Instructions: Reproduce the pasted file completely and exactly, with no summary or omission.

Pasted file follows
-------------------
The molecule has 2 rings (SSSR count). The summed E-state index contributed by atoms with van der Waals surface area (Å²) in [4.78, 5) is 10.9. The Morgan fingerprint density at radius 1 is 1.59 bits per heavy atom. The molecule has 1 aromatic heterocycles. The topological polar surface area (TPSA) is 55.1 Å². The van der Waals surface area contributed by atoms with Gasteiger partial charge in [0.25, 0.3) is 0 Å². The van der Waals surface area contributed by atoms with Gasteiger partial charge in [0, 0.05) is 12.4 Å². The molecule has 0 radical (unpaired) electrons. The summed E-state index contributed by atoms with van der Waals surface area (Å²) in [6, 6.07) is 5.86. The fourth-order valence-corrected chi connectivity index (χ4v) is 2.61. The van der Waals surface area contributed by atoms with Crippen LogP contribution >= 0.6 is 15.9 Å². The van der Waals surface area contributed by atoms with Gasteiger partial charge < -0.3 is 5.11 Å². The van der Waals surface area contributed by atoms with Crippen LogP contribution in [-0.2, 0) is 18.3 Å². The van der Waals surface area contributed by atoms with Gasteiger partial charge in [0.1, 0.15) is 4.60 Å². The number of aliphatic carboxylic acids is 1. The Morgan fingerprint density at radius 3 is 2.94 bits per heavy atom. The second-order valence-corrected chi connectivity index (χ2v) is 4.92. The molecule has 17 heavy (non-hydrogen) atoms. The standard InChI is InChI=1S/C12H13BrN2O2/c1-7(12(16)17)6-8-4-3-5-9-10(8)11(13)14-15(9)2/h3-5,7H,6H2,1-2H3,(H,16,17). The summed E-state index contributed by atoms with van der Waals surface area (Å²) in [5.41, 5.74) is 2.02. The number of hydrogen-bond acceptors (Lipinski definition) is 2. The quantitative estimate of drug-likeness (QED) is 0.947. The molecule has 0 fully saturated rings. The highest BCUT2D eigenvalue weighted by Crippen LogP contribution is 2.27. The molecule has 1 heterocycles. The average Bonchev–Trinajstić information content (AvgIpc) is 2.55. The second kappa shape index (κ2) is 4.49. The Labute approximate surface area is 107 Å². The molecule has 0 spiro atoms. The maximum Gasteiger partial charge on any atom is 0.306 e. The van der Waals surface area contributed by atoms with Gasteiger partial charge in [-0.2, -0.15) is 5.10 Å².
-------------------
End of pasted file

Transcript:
The molecule has 2 rings (SSSR count). The summed E-state index contributed by atoms with van der Waals surface area (Å²) in [4.78, 5) is 10.9. The Morgan fingerprint density at radius 1 is 1.59 bits per heavy atom. The molecule has 1 aromatic heterocycles. The topological polar surface area (TPSA) is 55.1 Å². The van der Waals surface area contributed by atoms with Gasteiger partial charge in [0.25, 0.3) is 0 Å². The van der Waals surface area contributed by atoms with Gasteiger partial charge in [0, 0.05) is 12.4 Å². The molecule has 0 radical (unpaired) electrons. The summed E-state index contributed by atoms with van der Waals surface area (Å²) in [6, 6.07) is 5.86. The fourth-order valence-corrected chi connectivity index (χ4v) is 2.61. The van der Waals surface area contributed by atoms with Crippen LogP contribution >= 0.6 is 15.9 Å². The van der Waals surface area contributed by atoms with Gasteiger partial charge < -0.3 is 5.11 Å². The van der Waals surface area contributed by atoms with Crippen LogP contribution in [-0.2, 0) is 18.3 Å². The van der Waals surface area contributed by atoms with Gasteiger partial charge in [0.1, 0.15) is 4.60 Å². The number of aliphatic carboxylic acids is 1. The Morgan fingerprint density at radius 3 is 2.94 bits per heavy atom. The second-order valence-corrected chi connectivity index (χ2v) is 4.92. The molecule has 17 heavy (non-hydrogen) atoms. The standard InChI is InChI=1S/C12H13BrN2O2/c1-7(12(16)17)6-8-4-3-5-9-10(8)11(13)14-15(9)2/h3-5,7H,6H2,1-2H3,(H,16,17). The summed E-state index contributed by atoms with van der Waals surface area (Å²) in [5.41, 5.74) is 2.02. The number of hydrogen-bond acceptors (Lipinski definition) is 2. The quantitative estimate of drug-likeness (QED) is 0.947. The molecule has 0 fully saturated rings. The highest BCUT2D eigenvalue weighted by Crippen LogP contribution is 2.27. The molecule has 1 heterocycles. The average Bonchev–Trinajstić information content (AvgIpc) is 2.55. The second kappa shape index (κ2) is 4.49. The Labute approximate surface area is 107 Å². The molecule has 0 spiro atoms. The maximum Gasteiger partial charge on any atom is 0.306 e. The van der Waals surface area contributed by atoms with Gasteiger partial charge in [-0.2, -0.15) is 5.10 Å².